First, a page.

Cindy Wood didn’t walk across the stage during the 2007 Hickman High School graduation ceremony at Mizzou Arena. She was at a rodeo.
Instead of making the short trip to the MU campus that morning, she was making a 3 1/2-hour trip to Gallatin to compete.
“I really didn’t do that well,” Wood said, “but I’m still glad I went.”
This kind of dedication earned Wood a full scholarship to Northwestern Oklahoma State University in Alva, Okla.
Besides competing for the Rangers this fall, Wood has another opportunity. This weekend, she could become Missouri’s first female to advance to the National High School Rodeo finals July 24-30 in the team roping competition. For the second consecutive year, the NHSR finals will be held in Springfield, Ill.
To qualify, Wood needs to move up one spot in the team roping standings at the 2007 Missouri High School Rodeo State Finals at the Boone County Fairgrounds.
“That would be quite an accomplishment,” her mother Bondi Wood said. “But the journey is more important. It’s great to win a buckle (title), but it’s the journey that matters.”
In order to improve in the standings, Cindy Wood and her partner, Jake Johnson of Fayette, must successfully rope a steer in the shortest time. When the animal is released from the shoot, the team rides out on their horses. Wood will take the “header” side by lassoing the horns and/or neck and turning the steer to its left, while Johnson will take the “heeler” side by roping the animals’ hind legs. To do this, the duo musk work with each other and with the steer.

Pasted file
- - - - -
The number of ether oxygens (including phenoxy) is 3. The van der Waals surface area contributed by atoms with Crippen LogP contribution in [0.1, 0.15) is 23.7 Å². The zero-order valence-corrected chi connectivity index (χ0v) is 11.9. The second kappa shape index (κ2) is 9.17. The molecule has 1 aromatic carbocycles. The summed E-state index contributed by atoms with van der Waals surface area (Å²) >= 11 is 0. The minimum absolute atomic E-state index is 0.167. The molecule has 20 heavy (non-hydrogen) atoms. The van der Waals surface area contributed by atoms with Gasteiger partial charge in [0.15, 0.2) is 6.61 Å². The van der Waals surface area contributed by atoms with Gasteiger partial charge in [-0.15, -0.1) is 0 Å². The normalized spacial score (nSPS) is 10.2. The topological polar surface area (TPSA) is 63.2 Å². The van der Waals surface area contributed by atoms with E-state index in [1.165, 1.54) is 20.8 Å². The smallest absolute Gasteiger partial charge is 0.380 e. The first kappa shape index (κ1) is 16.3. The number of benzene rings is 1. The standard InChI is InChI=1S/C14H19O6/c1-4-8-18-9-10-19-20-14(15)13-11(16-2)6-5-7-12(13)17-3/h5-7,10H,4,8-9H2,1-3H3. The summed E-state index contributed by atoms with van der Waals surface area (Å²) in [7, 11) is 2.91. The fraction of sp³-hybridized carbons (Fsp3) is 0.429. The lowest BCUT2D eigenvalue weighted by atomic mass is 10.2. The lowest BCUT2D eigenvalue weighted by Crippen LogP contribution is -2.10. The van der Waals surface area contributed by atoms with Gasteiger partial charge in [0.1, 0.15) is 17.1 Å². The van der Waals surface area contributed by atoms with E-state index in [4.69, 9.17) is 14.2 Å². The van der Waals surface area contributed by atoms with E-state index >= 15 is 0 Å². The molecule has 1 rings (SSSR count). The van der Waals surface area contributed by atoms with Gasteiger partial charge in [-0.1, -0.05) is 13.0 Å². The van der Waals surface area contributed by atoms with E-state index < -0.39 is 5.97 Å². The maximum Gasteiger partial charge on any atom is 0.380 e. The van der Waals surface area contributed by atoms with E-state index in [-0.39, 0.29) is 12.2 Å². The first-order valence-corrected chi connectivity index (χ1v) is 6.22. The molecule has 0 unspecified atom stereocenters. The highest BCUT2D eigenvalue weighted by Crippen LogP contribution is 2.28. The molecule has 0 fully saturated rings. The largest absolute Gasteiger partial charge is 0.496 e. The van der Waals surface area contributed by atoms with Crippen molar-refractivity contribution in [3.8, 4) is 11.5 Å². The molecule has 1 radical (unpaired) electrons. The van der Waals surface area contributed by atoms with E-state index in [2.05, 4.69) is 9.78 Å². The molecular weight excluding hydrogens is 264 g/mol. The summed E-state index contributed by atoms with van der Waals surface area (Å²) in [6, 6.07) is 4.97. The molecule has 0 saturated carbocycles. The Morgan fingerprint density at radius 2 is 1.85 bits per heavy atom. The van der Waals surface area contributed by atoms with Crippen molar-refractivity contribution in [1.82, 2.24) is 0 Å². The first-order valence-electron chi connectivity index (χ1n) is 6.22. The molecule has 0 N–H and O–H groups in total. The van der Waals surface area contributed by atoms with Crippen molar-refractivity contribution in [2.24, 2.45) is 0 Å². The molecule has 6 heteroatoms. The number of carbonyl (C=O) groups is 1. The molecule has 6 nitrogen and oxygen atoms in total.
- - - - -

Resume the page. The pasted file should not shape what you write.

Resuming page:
“If she misses, I’ll just holler to her to push the steer so we can try again,” Johnson said.
Wood and Johnson are now in fifth place in the team roping competition, 30 points out of the lead. For each round, 10 points are awarded to the top time; each place after that earns one less point.
The team has three possible chances to earn points this weekend. They had a performance in the first go Thursday, and they will be in the second go today. After that, the top 12 teams will return for the short go Saturday, with the top four advancing to nationals. All competitions begin at 7 p.m.
But Wood isn’t in complete control of how she does, or if she will advance. She said the animals determine some of the competition.
“It can depend on the draw and on the steer,” Wood said. “Faster steers are harder to rope, but we’ve practiced a lot, so it shouldn’t matter too much.”
Practice is what she will rely on this weekend. She trains and takes care of her competitive horses daily.
“Last year, I went to school in the morning and worked in the afternoon,” Wood said. “When I got home at 7, I would feed, rope off, and exercise them.”
In the fall, Wood will join her sister Maggie Wood on the rodeo team at NWOSU.